Publishing

It is important to recognize at the outset that the work of determining stability constants is incomplete unless the results are published. Publication can take the form of a technical report, a section of a thesis, or publication in a scientific journal. Certain criteria are applicable whatever the destination of the report. The purpose of including this section in the step by step guide is to ensure that when an experiment is performed note is taken of all the information that will later be required for the report. The following paper contains the IUPAC guidelines for publishing stability constant data.

IUPAC. Reprinted from: Pure and Applied Chemistry, 61 (1989) 1161

Guidelines in the Publication of Stability Constant Data

by: Dennis G. Tuck

Department of Chemistry and Biochemistry, University of Windsor, Windsor, Ontario, Canada N9B 3P4.

A cursory view of the literature will show that the manner of reporting stability constants is far from constant. Given the importance of the results in question, the frequent absence of certain critical pieces of information is regrettable. This note addresses the details which should be provided by authors. The general approach follows a document prepared by Commission V.6. of I.U.P.A.C. and subsequently adopted by a number of international journals.

The following critical information should appear in any paper reporting stability constant measurements:

1. The full name of the ligand(s) according to I.U.P.A.C. nomenclature.

2. The purity of reagents and solvents, and the procedures followed in solvent or reagent purification.

3. The composition of the solution, especially the inert electrolyte and its ionic strength, and any other relevant factors including the range of metal and ligand concentrations investigated. For mixed solvent systems the solvent composition must be defined.

4. Where appropriate, the pH range over which measurements were made and, where appropriate, the Kw value assumed.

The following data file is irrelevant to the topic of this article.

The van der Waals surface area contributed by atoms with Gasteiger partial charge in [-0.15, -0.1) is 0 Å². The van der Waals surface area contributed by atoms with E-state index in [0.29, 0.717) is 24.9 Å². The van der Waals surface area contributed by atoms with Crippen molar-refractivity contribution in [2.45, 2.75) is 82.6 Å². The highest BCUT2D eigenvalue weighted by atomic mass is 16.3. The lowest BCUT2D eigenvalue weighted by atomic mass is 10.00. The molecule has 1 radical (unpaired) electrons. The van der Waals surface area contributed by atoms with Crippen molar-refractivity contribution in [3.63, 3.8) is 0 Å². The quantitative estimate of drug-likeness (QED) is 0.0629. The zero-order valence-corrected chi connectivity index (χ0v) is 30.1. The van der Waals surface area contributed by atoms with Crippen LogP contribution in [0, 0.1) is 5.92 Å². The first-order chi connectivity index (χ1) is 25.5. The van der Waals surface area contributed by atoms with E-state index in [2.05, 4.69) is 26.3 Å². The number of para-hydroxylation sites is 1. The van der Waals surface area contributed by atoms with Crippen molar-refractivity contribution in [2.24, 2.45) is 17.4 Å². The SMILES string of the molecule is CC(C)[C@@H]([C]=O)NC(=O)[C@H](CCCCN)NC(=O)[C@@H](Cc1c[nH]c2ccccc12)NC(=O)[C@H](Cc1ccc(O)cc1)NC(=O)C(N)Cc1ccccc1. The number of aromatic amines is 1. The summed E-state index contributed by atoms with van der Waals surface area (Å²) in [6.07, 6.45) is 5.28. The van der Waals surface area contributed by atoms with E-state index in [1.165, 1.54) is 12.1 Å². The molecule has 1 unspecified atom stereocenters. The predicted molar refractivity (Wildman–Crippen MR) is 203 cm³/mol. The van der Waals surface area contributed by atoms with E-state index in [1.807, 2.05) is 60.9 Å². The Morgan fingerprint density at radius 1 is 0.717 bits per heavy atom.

5. The instrument(s) (e.g. pH meter, electrodes, spectrophotometer, etc.) used in the experimental studies.

6. The method used for electrode calibration, e.g. as an [H+] (concentration) probe or, as is often the case with a glass electrode, calibrated as an aH probe using standard buffers.

7 The temperature and temperature range.

8. The number of datum points recorded in a titration (or other experiment, as appropriate), and the number of replicate measurements.

9. Clear definitions of the ligand stoichiometry, HnL, and charge and of the equilibria defined by Ki, *Ki, bbi or bp,q,r:

K2: NiL + L = NiL2b2: Ni + 2L = NiL2 bp,q,r: pNi + qH + rL = NipHqLr

Use of KXMXL nomenclature is discouraged.

10. The computer program, or other method of calculation, used to derive the final results from the experimental data, and a literature reference if the program is the work of others.

11. The range of results, the standard deviation on the final result, the sources of error, and the methods used in establishing these parameters.

12. Where appropriate, evidence of reaction reversibility (from back titrations) and supplementary evidence to potentiometric data (e.g. spectroscopic, e.s.r. or n.m.r. data) to confirm stoichiometries and coordination mode inferred from the numerical analysis.

Most stability constant measurements can be reported in brief tabular form if the points above are followed (see below) and any special comments placed in the text.

Finally, a discussion of the reasons which prompted the experiments, and of the chemical information subsequently derived from the measurements, would serve to make stability constant data part of chemistry as a whole, rather than a separate topic in itself. Similarly, comparisons with previous determinations on identical or similar metal ligand systems would help to place the work in a proper context. Stability constant measurements give useful quantitative chemical information, which can often be related to other structural and preparative work, and authors should show the relevance of their results.

Suggested Summary of Experimental Parameters:

Table Summary of experimental parameters for the system copper(II) - tyrosyl-glycyl-prolyl-tyrosine

Solution composition
[TL] range/mol dm-3 0.003-0.005
[TM] range/mol dm-3 0.003-0.005
I/mol dm-3 0.10 KNO3
pH Range 2.7-10.8 (protonation)

Experimental method pH titration, calibrated in concentrations

T/C 25.0
Total number of data points
Protonation 207 (2 titrations)
Copper complexation 274 (3 titrations)

Method of calculation SUPERQUAD reference( Hyperquad)

In appropriate tables:

Protonation constants
(ligand=H3L, errors as s in last place of decimals)
lg b (HL) 10.16(1)
lg b (H2L) 19.96(1)
lg b (H3L) 27.50(2)
lg b (H4L) 30.52(3)

Stability Constants
lg b (CuL) 10.29(9)
lg b (CuHL) 19.70(1)
lg b (CuH2L) 24.36(5)
lg b (Cu2L2) 24.00(5)
lg b (Cu2H-2L2) 3.66(2)


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